Unique pharmacological actions of atypical neuroleptic quetiapine: Possible role in cell cycle/fate control

M. A. Kondo, K. Tajinda, C. Colantuoni, H. Hiyama, S. Seshadri, B. Huang, S. Pou, K. Furukori, C. Hookway, H. Jaaro-Peled, S. I. Kano, N. Matsuoka, K. Harada, K. Ni, J. Pevsner, A. Sawa

Research output: Contribution to journalArticlepeer-review

15 Scopus citations


Quetiapine is an atypical neuroleptic with a pharmacological profile distinct from classic neuroleptics that function primarily via blockade of dopamine D2 receptors. In the United States, quetiapine is currently approved for treating patients with schizophrenia, major depression and bipolar I disorder. Despite its widespread use, its cellular effects remain elusive. To address possible mechanisms, we chronically treated mice with quetiapine, haloperidol or vehicle and examined quetiapinespecific gene expression change in the frontal cortex. Through microarray analysis, we observed that several groups of genes were differentially expressed upon exposure to quetiapine compared with haloperidol or vehicle; among them, Cdkn1a, the gene encoding p21, exhibited the greatest fold change relative to haloperidol. The quetiapine-induced downregulation of p21/Cdkn1a was confirmed by real-time polymerase chain reaction and in situ hybridization. Consistent with single gene-level analyses, functional group analyses also indicated that gene sets associated with cell cycle/fate were differentially regulated in the quetiapine-treated group. In cortical cell cultures treated with quetiapine, p21/Cdkn1a was significantly downregulated in oligodendrocyte precursor cells and neurons, but not in astrocytes. We propose that cell cycle-associated intervention by quetiapine in the frontal cortex may underlie a unique efficacy of quetiapine compared with typical neuroleptics.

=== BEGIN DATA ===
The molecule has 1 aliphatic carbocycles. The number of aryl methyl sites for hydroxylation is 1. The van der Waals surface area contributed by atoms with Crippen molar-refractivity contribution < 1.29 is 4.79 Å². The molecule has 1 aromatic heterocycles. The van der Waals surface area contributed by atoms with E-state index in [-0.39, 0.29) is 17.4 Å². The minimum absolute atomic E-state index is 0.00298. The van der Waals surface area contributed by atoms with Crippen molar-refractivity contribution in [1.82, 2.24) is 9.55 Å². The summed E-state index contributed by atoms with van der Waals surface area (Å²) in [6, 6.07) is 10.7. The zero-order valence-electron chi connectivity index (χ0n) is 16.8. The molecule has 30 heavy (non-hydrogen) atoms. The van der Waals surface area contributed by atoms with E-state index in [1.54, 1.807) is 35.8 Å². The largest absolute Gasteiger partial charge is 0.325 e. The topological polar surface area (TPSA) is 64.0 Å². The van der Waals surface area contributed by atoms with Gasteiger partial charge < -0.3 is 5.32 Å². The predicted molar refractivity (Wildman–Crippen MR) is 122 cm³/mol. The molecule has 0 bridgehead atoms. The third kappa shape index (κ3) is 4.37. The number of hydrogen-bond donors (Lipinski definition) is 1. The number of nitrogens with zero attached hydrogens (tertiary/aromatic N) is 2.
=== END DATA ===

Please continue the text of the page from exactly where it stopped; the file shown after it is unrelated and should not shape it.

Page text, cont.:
Original languageEnglish (US)
Article numbere243
JournalTranslational psychiatry
StatePublished - 2013


  • Cell cycle
  • Gene expression
  • Mood disorders
  • Neuroleptics
  • Quetiapine
  • Schizophrenia

ASJC Scopus subject areas

  • Psychiatry and Mental health
  • Cellular and Molecular Neuroscience
  • Biological Psychiatry


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